In “Daring Pairings,” Goldstein moves away from traditional varietals such as Sauvignon Blanc, Chardonnay, Pinot Noir, Merlot, Cabernet Sauvignon and Syrah, and into the more obscure, yet exciting, varietals, such as Txakoli, Mencia, Trebbiano, Cinsault and Tannat.  Each varietal has its own chapter, which includes the grape’s history, alternate names, aroma and flavor profiles, where it’s grown, the ingredients that are friends and foes of the wine, and a discussion on the various factors involved in the growing and vinifying of each wine.

Take Carmenère, for example.  It’s the traditional red wine grape of Chile, transported there from France and believed to be Merlot until a couple decades ago.  Goldstein tells Carmenère’s story and details its “flavor lexicon” (blackberry, plum, black tea, herbs, sarsaparilla, bitter chocolate, spice, etc.); that it’s best grown in warmer climates (“Drinking cool-climate Carmenère is like sucking on dill pickles,” he writes); and two pages of comments on ingredients and dishes that complement and clank with the wine (yes to smoked foods, eggplant, tomato and meat sauces; no to shellfish, sweet dishes, and fresh or strong cheeses).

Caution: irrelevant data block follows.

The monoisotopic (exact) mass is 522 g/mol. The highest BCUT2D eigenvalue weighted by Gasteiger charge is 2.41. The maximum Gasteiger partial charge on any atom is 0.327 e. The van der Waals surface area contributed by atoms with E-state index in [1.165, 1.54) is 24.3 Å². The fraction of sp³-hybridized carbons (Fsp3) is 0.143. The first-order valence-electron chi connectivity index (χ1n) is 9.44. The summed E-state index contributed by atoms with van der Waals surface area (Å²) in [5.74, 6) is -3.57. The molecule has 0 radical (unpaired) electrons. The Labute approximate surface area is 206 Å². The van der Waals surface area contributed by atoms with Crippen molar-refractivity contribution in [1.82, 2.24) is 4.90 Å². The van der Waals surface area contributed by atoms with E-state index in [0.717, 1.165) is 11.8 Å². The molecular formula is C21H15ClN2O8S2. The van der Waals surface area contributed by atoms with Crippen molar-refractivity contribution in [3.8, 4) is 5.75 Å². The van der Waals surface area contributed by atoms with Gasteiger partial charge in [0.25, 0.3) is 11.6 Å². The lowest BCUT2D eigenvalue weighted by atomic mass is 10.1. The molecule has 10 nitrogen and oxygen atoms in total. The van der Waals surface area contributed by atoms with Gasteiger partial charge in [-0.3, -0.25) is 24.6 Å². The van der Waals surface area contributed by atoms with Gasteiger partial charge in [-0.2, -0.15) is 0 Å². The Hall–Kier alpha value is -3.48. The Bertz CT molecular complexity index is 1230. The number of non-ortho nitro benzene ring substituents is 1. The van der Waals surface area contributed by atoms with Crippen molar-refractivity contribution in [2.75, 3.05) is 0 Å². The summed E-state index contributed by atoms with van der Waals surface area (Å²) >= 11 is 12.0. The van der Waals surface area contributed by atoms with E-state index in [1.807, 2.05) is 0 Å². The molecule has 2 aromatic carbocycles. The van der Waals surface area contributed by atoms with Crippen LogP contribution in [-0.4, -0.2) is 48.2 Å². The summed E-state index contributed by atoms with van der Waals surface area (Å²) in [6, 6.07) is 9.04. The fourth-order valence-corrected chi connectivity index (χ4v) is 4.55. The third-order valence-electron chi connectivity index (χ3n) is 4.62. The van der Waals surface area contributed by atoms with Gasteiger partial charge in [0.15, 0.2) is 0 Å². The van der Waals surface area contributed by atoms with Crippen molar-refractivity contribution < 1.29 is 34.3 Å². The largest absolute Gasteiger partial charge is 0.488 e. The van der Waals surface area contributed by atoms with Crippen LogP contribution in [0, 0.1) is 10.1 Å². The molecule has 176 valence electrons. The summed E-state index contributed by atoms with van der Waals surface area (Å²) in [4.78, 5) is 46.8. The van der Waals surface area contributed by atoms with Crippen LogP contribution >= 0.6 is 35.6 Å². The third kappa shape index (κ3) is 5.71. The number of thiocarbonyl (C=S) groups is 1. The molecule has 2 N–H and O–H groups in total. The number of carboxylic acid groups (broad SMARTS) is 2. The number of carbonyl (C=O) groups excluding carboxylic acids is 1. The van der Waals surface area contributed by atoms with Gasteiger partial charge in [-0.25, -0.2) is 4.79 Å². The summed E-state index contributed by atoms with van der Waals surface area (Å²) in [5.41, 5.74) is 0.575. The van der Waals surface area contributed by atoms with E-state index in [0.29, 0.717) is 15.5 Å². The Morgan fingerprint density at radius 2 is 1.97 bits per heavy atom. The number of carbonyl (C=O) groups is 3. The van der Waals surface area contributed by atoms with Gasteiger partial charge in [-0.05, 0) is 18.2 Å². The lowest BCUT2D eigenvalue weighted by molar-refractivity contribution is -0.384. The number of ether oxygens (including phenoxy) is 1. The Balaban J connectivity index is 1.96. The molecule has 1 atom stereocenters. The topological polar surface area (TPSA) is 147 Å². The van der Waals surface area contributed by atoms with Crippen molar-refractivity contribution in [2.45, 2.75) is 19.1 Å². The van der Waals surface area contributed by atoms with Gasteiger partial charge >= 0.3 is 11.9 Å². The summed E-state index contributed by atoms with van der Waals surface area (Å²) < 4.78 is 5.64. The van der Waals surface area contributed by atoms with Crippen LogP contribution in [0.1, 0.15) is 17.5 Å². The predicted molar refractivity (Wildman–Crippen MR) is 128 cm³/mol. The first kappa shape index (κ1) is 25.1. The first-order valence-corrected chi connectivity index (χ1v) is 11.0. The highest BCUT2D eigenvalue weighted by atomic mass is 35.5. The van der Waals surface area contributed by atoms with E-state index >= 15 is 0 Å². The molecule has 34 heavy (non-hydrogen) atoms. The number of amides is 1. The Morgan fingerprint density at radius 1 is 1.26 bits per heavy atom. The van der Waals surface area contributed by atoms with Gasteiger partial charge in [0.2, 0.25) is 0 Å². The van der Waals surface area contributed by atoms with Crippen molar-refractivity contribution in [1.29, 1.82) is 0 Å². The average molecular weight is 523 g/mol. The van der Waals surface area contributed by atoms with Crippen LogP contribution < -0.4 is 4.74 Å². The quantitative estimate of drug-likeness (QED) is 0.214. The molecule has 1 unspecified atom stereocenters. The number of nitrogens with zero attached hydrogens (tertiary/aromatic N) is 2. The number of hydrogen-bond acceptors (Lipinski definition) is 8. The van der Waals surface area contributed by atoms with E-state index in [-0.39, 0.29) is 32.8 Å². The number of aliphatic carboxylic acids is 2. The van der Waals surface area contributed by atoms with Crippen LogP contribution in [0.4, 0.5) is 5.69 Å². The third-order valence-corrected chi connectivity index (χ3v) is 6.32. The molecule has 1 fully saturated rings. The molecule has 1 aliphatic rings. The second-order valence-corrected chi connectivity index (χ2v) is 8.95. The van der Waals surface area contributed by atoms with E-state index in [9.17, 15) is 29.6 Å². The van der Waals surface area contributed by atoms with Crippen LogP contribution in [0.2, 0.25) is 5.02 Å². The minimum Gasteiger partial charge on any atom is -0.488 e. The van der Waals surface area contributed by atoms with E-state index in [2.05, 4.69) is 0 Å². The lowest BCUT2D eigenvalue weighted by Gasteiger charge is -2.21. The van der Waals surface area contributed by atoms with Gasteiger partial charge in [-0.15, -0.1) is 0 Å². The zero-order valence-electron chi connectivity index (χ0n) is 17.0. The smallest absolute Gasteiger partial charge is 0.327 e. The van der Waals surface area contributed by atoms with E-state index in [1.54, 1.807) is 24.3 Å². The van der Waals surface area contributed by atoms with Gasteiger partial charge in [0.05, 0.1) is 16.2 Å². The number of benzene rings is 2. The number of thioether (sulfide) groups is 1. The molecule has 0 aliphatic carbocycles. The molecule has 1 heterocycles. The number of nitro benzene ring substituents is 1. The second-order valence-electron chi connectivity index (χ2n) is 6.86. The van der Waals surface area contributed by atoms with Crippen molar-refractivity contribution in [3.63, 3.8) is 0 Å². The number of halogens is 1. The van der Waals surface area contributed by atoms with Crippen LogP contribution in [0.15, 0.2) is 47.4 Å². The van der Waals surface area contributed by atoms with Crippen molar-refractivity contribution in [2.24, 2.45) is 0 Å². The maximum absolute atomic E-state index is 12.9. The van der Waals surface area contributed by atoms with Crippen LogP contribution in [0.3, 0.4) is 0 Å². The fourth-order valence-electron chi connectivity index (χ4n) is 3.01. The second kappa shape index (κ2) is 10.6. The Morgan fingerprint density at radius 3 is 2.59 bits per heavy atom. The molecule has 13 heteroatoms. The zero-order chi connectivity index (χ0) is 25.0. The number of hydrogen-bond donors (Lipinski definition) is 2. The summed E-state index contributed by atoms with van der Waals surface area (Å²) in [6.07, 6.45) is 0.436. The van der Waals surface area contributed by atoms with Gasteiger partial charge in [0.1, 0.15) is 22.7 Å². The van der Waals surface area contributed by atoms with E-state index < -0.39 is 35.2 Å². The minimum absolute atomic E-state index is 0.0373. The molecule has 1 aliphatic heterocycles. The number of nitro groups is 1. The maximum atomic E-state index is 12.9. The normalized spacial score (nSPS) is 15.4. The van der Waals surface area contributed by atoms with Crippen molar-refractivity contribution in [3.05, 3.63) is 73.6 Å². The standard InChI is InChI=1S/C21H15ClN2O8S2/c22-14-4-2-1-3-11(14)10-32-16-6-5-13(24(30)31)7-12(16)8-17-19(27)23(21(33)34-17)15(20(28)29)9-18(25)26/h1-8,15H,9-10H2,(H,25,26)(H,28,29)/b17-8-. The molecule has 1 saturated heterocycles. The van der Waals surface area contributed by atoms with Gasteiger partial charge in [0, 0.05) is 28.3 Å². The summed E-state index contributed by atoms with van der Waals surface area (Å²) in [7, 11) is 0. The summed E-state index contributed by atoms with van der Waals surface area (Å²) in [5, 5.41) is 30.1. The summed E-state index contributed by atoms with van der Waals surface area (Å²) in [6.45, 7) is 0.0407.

Turn the page to find Birmingham, Alabama, restaurant chef Frank Stitt’s recipe for Lentil Soup with Fennel Sausages to serve with Carmenère.  Stitt (proprietor of Highlands Bar and Grill, Bottega and Chez Fonfon) and Goldenstein discuss why the pairing succeeds, and recommend 12 Chilean Carmenère wines, broken down by price categories.